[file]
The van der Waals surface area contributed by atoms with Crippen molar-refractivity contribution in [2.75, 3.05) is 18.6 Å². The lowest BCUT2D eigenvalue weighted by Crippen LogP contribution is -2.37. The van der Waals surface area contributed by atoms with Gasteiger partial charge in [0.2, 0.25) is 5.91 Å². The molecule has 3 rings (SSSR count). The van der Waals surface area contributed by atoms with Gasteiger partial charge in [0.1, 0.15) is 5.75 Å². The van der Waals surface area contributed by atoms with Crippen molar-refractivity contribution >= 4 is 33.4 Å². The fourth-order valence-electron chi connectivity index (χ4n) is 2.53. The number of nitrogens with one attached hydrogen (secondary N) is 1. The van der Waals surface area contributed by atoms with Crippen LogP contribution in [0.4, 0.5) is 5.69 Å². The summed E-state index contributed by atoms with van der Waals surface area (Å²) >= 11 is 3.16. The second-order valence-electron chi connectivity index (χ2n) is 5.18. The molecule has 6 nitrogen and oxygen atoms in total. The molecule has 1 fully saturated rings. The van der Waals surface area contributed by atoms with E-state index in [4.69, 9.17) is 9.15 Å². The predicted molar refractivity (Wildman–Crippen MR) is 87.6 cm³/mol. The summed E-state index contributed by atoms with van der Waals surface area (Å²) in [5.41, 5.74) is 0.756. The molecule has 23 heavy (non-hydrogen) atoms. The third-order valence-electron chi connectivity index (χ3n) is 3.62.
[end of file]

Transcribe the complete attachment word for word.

The van der Waals surface area contributed by atoms with Crippen molar-refractivity contribution in [2.75, 3.05) is 18.6 Å². The lowest BCUT2D eigenvalue weighted by Crippen LogP contribution is -2.37. The van der Waals surface area contributed by atoms with Gasteiger partial charge in [0.2, 0.25) is 5.91 Å². The molecule has 3 rings (SSSR count). The van der Waals surface area contributed by atoms with Gasteiger partial charge in [0.1, 0.15) is 5.75 Å². The van der Waals surface area contributed by atoms with Crippen molar-refractivity contribution >= 4 is 33.4 Å². The fourth-order valence-electron chi connectivity index (χ4n) is 2.53. The number of nitrogens with one attached hydrogen (secondary N) is 1. The van der Waals surface area contributed by atoms with Crippen LogP contribution in [0.4, 0.5) is 5.69 Å². The summed E-state index contributed by atoms with van der Waals surface area (Å²) >= 11 is 3.16. The second-order valence-electron chi connectivity index (χ2n) is 5.18. The molecule has 6 nitrogen and oxygen atoms in total. The molecule has 1 fully saturated rings. The van der Waals surface area contributed by atoms with E-state index in [4.69, 9.17) is 9.15 Å². The predicted molar refractivity (Wildman–Crippen MR) is 87.6 cm³/mol. The summed E-state index contributed by atoms with van der Waals surface area (Å²) in [5.41, 5.74) is 0.756. The molecule has 23 heavy (non-hydrogen) atoms. The third-order valence-electron chi connectivity index (χ3n) is 3.62.